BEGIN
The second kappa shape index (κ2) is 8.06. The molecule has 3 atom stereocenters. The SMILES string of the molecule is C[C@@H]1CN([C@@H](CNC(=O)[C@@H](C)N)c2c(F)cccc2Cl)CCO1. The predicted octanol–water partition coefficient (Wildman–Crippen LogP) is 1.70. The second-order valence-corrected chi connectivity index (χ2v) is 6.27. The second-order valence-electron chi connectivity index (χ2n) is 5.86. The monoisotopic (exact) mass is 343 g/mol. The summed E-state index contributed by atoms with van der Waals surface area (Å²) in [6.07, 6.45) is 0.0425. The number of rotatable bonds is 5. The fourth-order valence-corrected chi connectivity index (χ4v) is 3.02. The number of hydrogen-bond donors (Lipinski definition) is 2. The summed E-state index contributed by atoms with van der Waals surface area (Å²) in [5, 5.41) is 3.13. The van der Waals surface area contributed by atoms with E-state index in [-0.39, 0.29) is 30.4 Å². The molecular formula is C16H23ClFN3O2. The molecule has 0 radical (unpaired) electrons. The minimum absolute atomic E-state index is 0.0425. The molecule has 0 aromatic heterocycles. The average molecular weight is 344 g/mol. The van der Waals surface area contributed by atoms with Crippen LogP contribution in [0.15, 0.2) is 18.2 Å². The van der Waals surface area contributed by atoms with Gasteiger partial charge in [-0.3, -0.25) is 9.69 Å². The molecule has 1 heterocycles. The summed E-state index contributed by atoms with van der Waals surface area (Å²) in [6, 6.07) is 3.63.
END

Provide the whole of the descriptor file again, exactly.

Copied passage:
The second kappa shape index (κ2) is 8.06. The molecule has 3 atom stereocenters. The SMILES string of the molecule is C[C@@H]1CN([C@@H](CNC(=O)[C@@H](C)N)c2c(F)cccc2Cl)CCO1. The predicted octanol–water partition coefficient (Wildman–Crippen LogP) is 1.70. The second-order valence-corrected chi connectivity index (χ2v) is 6.27. The second-order valence-electron chi connectivity index (χ2n) is 5.86. The monoisotopic (exact) mass is 343 g/mol. The summed E-state index contributed by atoms with van der Waals surface area (Å²) in [6.07, 6.45) is 0.0425. The number of rotatable bonds is 5. The fourth-order valence-corrected chi connectivity index (χ4v) is 3.02. The number of hydrogen-bond donors (Lipinski definition) is 2. The summed E-state index contributed by atoms with van der Waals surface area (Å²) in [5, 5.41) is 3.13. The van der Waals surface area contributed by atoms with E-state index in [-0.39, 0.29) is 30.4 Å². The molecular formula is C16H23ClFN3O2. The molecule has 0 radical (unpaired) electrons. The minimum absolute atomic E-state index is 0.0425. The molecule has 0 aromatic heterocycles. The average molecular weight is 344 g/mol. The van der Waals surface area contributed by atoms with Crippen LogP contribution in [0.15, 0.2) is 18.2 Å². The van der Waals surface area contributed by atoms with Gasteiger partial charge in [-0.3, -0.25) is 9.69 Å². The molecule has 1 heterocycles. The summed E-state index contributed by atoms with van der Waals surface area (Å²) in [6, 6.07) is 3.63.